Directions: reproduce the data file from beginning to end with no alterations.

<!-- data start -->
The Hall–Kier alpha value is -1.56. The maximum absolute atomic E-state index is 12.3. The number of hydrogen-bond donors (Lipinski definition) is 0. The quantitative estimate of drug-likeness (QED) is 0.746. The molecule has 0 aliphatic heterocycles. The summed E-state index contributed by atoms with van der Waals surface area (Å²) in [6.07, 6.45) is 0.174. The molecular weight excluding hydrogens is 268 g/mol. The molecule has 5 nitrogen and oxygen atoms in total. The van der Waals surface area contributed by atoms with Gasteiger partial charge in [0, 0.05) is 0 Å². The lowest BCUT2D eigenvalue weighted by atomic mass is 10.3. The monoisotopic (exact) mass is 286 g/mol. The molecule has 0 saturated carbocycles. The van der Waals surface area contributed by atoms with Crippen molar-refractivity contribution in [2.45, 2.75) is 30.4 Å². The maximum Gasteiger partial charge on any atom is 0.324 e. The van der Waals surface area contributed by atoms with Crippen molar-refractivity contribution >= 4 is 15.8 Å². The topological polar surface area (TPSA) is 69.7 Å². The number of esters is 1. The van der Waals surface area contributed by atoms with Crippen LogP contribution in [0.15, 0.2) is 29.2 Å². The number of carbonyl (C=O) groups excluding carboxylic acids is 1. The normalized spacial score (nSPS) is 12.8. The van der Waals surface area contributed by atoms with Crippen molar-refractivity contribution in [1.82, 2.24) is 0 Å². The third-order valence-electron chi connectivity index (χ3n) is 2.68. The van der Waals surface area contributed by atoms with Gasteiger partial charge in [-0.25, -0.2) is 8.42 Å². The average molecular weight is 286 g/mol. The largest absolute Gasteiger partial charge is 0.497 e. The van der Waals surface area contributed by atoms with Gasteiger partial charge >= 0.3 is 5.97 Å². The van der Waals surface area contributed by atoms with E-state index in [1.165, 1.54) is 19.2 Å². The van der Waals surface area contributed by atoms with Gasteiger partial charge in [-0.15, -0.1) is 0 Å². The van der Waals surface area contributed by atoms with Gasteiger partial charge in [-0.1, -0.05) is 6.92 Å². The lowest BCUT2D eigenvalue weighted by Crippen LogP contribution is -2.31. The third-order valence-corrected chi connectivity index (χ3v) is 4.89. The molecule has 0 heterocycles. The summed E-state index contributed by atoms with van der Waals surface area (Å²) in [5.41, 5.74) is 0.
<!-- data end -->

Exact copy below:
The Hall–Kier alpha value is -1.56. The maximum absolute atomic E-state index is 12.3. The number of hydrogen-bond donors (Lipinski definition) is 0. The quantitative estimate of drug-likeness (QED) is 0.746. The molecule has 0 aliphatic heterocycles. The summed E-state index contributed by atoms with van der Waals surface area (Å²) in [6.07, 6.45) is 0.174. The molecular weight excluding hydrogens is 268 g/mol. The molecule has 5 nitrogen and oxygen atoms in total. The van der Waals surface area contributed by atoms with Gasteiger partial charge in [0, 0.05) is 0 Å². The lowest BCUT2D eigenvalue weighted by atomic mass is 10.3. The monoisotopic (exact) mass is 286 g/mol. The molecule has 0 saturated carbocycles. The van der Waals surface area contributed by atoms with Crippen molar-refractivity contribution in [2.45, 2.75) is 30.4 Å². The maximum Gasteiger partial charge on any atom is 0.324 e. The van der Waals surface area contributed by atoms with Crippen molar-refractivity contribution >= 4 is 15.8 Å². The topological polar surface area (TPSA) is 69.7 Å². The number of esters is 1. The van der Waals surface area contributed by atoms with Crippen LogP contribution in [0.15, 0.2) is 29.2 Å². The number of carbonyl (C=O) groups excluding carboxylic acids is 1. The normalized spacial score (nSPS) is 12.8. The van der Waals surface area contributed by atoms with Crippen molar-refractivity contribution in [1.82, 2.24) is 0 Å². The third-order valence-electron chi connectivity index (χ3n) is 2.68. The van der Waals surface area contributed by atoms with Gasteiger partial charge in [-0.25, -0.2) is 8.42 Å². The average molecular weight is 286 g/mol. The largest absolute Gasteiger partial charge is 0.497 e. The van der Waals surface area contributed by atoms with Gasteiger partial charge >= 0.3 is 5.97 Å². The van der Waals surface area contributed by atoms with E-state index in [1.165, 1.54) is 19.2 Å². The van der Waals surface area contributed by atoms with Gasteiger partial charge in [-0.15, -0.1) is 0 Å². The van der Waals surface area contributed by atoms with Gasteiger partial charge in [-0.1, -0.05) is 6.92 Å². The lowest BCUT2D eigenvalue weighted by Crippen LogP contribution is -2.31. The third-order valence-corrected chi connectivity index (χ3v) is 4.89. The molecule has 0 heterocycles. The summed E-state index contributed by atoms with van der Waals surface area (Å²) in [5.41, 5.74) is 0.